WASHINGTON (BLOOMBERG) - Sales of previously owned U.S. homes climbed to an eight-year high in June as momentum in the residential real estate market accelerated.
Closings on existing homes, which usually occur a month or two after a contract is signed, climbed 3.2 per cent to a 5.49 million annualised rate, the most since February 2007, the National Association of Realtors said Wednesday.
Prices rose to a record amid tight supply.
The housing market has picked up in recent months as more jobs, historically low mortgage rates and greater household formation boosts demand. Faster wage growth will be needed to help housing continue its recovery and become a bigger contributor to growth this year.
"The housing market is on fire," said Thomas Costerg, a senior economist at Standard Chartered Bank in New York, who projected sales would rise to a 5.48 million pace. "The strength in housing could offset some of the weakness we are seeing elsewhere." Stocks trimmed earlier losses after the report.
The Standard & Poor's 500 Index declined 0.1 percent to 2,117.69 at 10:18 a.m. in New York, led by a slump in technology shares on disappointing results from Apple Inc., Microsoft Corp. and Yahoo! Inc. The S&P Supercomposite Homebuilding Sub Index rose 2.3 per cent.
The median forecast for the pace of existing-home sales in the Bloomberg survey of 76 economists projected a gain to a 5.4 million pace in June. Estimates ranged from 5.2 million to 5.52 million. The Realtors' group revised May's rate to 5.32 million from a previously reported 5.35 million. Compared with a year earlier, purchases increased 9.6 percent in June on an adjusted basis.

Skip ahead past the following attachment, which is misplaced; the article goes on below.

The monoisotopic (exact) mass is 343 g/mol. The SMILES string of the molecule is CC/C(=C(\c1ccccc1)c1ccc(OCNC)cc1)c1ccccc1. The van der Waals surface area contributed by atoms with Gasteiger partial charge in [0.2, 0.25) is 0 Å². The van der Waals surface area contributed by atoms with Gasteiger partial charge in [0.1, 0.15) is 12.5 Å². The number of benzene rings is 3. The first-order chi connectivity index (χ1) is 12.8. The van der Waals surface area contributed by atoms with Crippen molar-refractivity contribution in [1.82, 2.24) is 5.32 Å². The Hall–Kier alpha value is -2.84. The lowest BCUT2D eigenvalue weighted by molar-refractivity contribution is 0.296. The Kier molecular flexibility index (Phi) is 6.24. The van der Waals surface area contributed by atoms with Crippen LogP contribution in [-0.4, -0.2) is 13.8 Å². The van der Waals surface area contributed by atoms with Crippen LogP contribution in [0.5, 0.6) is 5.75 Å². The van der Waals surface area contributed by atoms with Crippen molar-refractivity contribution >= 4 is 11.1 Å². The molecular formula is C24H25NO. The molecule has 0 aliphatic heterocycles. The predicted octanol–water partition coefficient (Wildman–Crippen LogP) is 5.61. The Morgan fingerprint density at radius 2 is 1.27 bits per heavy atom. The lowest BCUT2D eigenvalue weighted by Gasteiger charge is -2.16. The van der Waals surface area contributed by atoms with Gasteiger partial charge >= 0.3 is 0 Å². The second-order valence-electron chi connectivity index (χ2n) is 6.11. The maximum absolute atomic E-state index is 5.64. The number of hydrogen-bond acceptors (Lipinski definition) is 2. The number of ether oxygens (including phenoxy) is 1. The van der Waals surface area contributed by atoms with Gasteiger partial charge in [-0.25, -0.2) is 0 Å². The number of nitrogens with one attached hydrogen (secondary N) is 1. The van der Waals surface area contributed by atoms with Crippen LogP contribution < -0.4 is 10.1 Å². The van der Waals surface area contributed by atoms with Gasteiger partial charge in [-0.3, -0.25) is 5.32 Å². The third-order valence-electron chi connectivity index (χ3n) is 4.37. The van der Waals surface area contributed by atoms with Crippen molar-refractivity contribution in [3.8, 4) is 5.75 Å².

The median price of an existing home rose 6.5 percent from June 2014 to $236,400, the highest on record before adjusting for inflation.
The number of existing properties on the market rose to 2.3 million in June compared with 2.28 million at the end of May. At the current pace, it would take 5 months to sell those houses compared with 5.1 months at the end of May.
The median time a home was on the market was 34 days, the fewest in records going back four years.
"The market is tighter compared to last year," Lawrence Yun, NAR chief economist, said in a news conference Wednesday as the figures were released. "Home values are rising too fast and we need more supply to bring the price growth down, consistent with income growth."
The real-estate agents' groups projects sales will total 5.26 million this year, the most since 2007. Purchases of existing homes increased in all four regions, led by a 4.7 percent gain in the Midwest. Investors are leaving the market and the share of first- time buyers is holding around 30 per cent, which means transactions are being driven by existing homeowners looking to relocate, said Mr Yun.